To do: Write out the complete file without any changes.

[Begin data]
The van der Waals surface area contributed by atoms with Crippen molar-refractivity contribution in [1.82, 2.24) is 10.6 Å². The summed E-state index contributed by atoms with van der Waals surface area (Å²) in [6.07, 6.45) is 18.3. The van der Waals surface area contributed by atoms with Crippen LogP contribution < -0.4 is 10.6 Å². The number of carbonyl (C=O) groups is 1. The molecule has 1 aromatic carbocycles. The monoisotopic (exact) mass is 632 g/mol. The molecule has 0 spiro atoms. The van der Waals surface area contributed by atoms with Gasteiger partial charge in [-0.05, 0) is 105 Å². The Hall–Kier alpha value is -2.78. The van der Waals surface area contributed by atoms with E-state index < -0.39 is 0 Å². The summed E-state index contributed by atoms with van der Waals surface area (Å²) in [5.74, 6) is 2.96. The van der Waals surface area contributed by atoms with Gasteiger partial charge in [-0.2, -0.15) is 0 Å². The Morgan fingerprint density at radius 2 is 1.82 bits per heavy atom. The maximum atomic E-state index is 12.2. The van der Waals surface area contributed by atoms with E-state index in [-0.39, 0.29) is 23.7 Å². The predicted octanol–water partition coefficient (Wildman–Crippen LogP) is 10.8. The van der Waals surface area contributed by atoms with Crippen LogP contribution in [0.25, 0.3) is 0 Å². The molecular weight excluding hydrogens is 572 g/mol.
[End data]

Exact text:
The van der Waals surface area contributed by atoms with Crippen molar-refractivity contribution in [1.82, 2.24) is 10.6 Å². The summed E-state index contributed by atoms with van der Waals surface area (Å²) in [6.07, 6.45) is 18.3. The van der Waals surface area contributed by atoms with Crippen LogP contribution < -0.4 is 10.6 Å². The number of carbonyl (C=O) groups is 1. The molecule has 1 aromatic carbocycles. The monoisotopic (exact) mass is 632 g/mol. The molecule has 0 spiro atoms. The van der Waals surface area contributed by atoms with Gasteiger partial charge in [-0.05, 0) is 105 Å². The Hall–Kier alpha value is -2.78. The van der Waals surface area contributed by atoms with E-state index < -0.39 is 0 Å². The summed E-state index contributed by atoms with van der Waals surface area (Å²) in [5.74, 6) is 2.96. The van der Waals surface area contributed by atoms with Gasteiger partial charge in [-0.2, -0.15) is 0 Å². The Morgan fingerprint density at radius 2 is 1.82 bits per heavy atom. The maximum atomic E-state index is 12.2. The van der Waals surface area contributed by atoms with E-state index in [-0.39, 0.29) is 23.7 Å². The predicted octanol–water partition coefficient (Wildman–Crippen LogP) is 10.8. The van der Waals surface area contributed by atoms with Crippen LogP contribution in [0.25, 0.3) is 0 Å². The molecular weight excluding hydrogens is 572 g/mol.